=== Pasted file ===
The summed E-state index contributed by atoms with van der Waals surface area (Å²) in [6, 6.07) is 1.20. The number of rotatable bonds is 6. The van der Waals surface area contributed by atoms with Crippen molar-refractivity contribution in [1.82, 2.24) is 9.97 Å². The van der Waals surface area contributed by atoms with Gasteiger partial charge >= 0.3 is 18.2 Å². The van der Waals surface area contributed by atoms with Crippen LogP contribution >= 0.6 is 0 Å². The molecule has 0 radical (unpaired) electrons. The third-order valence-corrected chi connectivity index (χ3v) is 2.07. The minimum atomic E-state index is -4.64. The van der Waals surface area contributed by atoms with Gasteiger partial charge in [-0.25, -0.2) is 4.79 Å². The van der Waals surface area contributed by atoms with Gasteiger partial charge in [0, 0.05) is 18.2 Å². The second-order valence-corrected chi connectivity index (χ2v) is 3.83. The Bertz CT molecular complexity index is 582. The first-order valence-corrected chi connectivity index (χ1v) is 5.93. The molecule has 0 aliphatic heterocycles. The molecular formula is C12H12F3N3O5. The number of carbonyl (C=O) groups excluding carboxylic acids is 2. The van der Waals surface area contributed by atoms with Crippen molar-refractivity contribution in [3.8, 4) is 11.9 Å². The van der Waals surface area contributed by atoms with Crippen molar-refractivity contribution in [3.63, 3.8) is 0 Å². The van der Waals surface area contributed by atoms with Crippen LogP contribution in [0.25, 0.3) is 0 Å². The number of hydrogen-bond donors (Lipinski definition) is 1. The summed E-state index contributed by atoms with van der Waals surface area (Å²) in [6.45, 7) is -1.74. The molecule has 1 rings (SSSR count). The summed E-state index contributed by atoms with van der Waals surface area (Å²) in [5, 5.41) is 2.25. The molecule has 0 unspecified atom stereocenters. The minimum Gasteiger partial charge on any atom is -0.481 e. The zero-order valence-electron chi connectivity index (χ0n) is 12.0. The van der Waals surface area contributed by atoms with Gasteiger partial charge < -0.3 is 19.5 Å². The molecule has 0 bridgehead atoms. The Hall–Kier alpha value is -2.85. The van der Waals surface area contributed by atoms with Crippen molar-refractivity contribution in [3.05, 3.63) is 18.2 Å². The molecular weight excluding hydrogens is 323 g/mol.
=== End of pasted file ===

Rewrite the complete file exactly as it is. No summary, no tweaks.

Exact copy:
The summed E-state index contributed by atoms with van der Waals surface area (Å²) in [6, 6.07) is 1.20. The number of rotatable bonds is 6. The van der Waals surface area contributed by atoms with Crippen molar-refractivity contribution in [1.82, 2.24) is 9.97 Å². The van der Waals surface area contributed by atoms with Gasteiger partial charge >= 0.3 is 18.2 Å². The van der Waals surface area contributed by atoms with Crippen LogP contribution >= 0.6 is 0 Å². The molecule has 0 radical (unpaired) electrons. The third-order valence-corrected chi connectivity index (χ3v) is 2.07. The minimum atomic E-state index is -4.64. The van der Waals surface area contributed by atoms with Gasteiger partial charge in [-0.25, -0.2) is 4.79 Å². The van der Waals surface area contributed by atoms with Gasteiger partial charge in [0, 0.05) is 18.2 Å². The second-order valence-corrected chi connectivity index (χ2v) is 3.83. The Bertz CT molecular complexity index is 582. The first-order valence-corrected chi connectivity index (χ1v) is 5.93. The molecule has 0 aliphatic heterocycles. The molecular formula is C12H12F3N3O5. The number of carbonyl (C=O) groups excluding carboxylic acids is 2. The van der Waals surface area contributed by atoms with Crippen molar-refractivity contribution in [3.8, 4) is 11.9 Å². The van der Waals surface area contributed by atoms with Crippen molar-refractivity contribution in [3.63, 3.8) is 0 Å². The van der Waals surface area contributed by atoms with Crippen LogP contribution in [0.25, 0.3) is 0 Å². The number of hydrogen-bond donors (Lipinski definition) is 1. The summed E-state index contributed by atoms with van der Waals surface area (Å²) in [6.45, 7) is -1.74. The molecule has 1 rings (SSSR count). The summed E-state index contributed by atoms with van der Waals surface area (Å²) in [5, 5.41) is 2.25. The molecule has 0 unspecified atom stereocenters. The minimum Gasteiger partial charge on any atom is -0.481 e. The zero-order valence-electron chi connectivity index (χ0n) is 12.0. The van der Waals surface area contributed by atoms with Gasteiger partial charge < -0.3 is 19.5 Å². The molecule has 0 bridgehead atoms. The Hall–Kier alpha value is -2.85. The van der Waals surface area contributed by atoms with Crippen molar-refractivity contribution in [3.05, 3.63) is 18.2 Å². The molecular weight excluding hydrogens is 323 g/mol.